After their tragic death, their mother is said to have cursed the arch. Making it so that no one would ever cross the arch without facing the same fate as her beloved boys. Legend says that many years later an earthquake shook the grounds, breaking the arch and the curse with it. No one knows for sure if this really happened. But, many stories like this are found around Iceland, many of which are thought to have been made up to warn children to stay away from dangerous situations.
The third and the most famous of the Langjokull waterfalls is unquestionably Gullfoss, the Golden Waterfall. One of the three stops the make up the Golden Circle trifecta. Gullfoss is pretty much the crown jewel of the Icelandic waterfall. Dropping an incredible 32 meters (105 ft) into the most stunning of canyons. Its river is Hvitá, in Icelandic the white river, which originates in Langjokull. The first indicator of the waterfall is a sharp turn that the canyon makes about 1 kilometer above the actual chute. Thereafter the water flows into a wide cascade, almost like a leveled staircase before eventually dropping down in two stages first 11 meters (36 ft) and finally the dominant 21 meters (69 ft). The sight is nothing short of glorious and in the spectacle rainbows famously often appear.
There are three different viewing platforms where you can enjoy the waterfall’s vista. Each giving you an opportunity to view the waterfall from a completely new angle!
Fun History Fact: Midway through the 20th-century, speculations began whether the waterfall could be used to generate electricity. Many interested parties were involved and it even went so far as Gullfoss being rented out to foreign investors. However, Sigridur Tomasdottir, the daughter of one of the owners wouldn’t have it. She fought bravely for the waterfall’s preservation, walking many times on foot to Reykjavik to protest! Eventually, the plans fell through due to lack of funds but Icelanders do like to believe Sigridur’s hard work had at least a little something to do with it.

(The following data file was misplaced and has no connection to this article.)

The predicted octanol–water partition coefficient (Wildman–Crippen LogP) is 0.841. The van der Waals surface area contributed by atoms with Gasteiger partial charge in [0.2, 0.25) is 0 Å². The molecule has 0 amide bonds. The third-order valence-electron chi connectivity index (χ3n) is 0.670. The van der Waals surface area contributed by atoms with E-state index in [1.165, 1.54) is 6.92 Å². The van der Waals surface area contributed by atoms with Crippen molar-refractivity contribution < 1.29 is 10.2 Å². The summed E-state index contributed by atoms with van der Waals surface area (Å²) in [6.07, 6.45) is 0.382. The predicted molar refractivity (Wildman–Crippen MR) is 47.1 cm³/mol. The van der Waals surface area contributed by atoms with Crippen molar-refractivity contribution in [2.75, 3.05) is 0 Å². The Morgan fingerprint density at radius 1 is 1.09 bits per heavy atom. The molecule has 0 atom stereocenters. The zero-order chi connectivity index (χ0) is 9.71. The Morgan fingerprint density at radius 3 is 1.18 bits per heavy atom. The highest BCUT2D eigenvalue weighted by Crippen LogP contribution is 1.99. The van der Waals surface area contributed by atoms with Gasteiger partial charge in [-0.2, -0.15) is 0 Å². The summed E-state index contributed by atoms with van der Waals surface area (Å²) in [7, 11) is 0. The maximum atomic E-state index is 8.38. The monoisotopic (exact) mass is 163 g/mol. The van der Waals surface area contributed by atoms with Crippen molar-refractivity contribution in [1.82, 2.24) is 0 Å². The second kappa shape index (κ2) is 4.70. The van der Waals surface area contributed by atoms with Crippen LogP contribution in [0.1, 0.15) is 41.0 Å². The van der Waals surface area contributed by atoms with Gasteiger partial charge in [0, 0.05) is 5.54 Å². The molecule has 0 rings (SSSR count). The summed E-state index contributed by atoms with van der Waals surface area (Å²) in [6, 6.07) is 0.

The water from Langjokull has miraculous ways of getting around, the best example probably being Silfra fissure. Located about 50 km (31 mi) away from the glacier is the extraordinary Silfra fissure. One of the best diving and snorkeling opportunities in Iceland! The water in the fissure which originates in Langjokull glacier has filtered through the ground and lava for about 200 years. Making it incredibly clear so when it reached the fissure you can see through it at an incompatible level.
Travelers from all over the world visit Thingvellir National Park where Silfra is situated and join expert tour guides into the fissure. The feeling of diving or snorkeling in it is often compared to flying. As the clarity is better than anywhere else in the world. Additionally, on top of the fissure being filled with 200 years of crystal clear glacial water. The fissure is where the continental plates meet. So, when going into the fissure you are swimming in 200-year old glacial water in between the rift of the continental plates! This is truly an experience of a lifetime!
Langjokull glacier is unlike many places in Iceland not really dependant on season. This place is truly spectacular 365 days out of the year. However, if you are looking to visit the natural ice cave your chances are better in the wintertime. But then again Langjokull also has the largest man-made ice tunnel in the world. And that, my friends, is available all year round!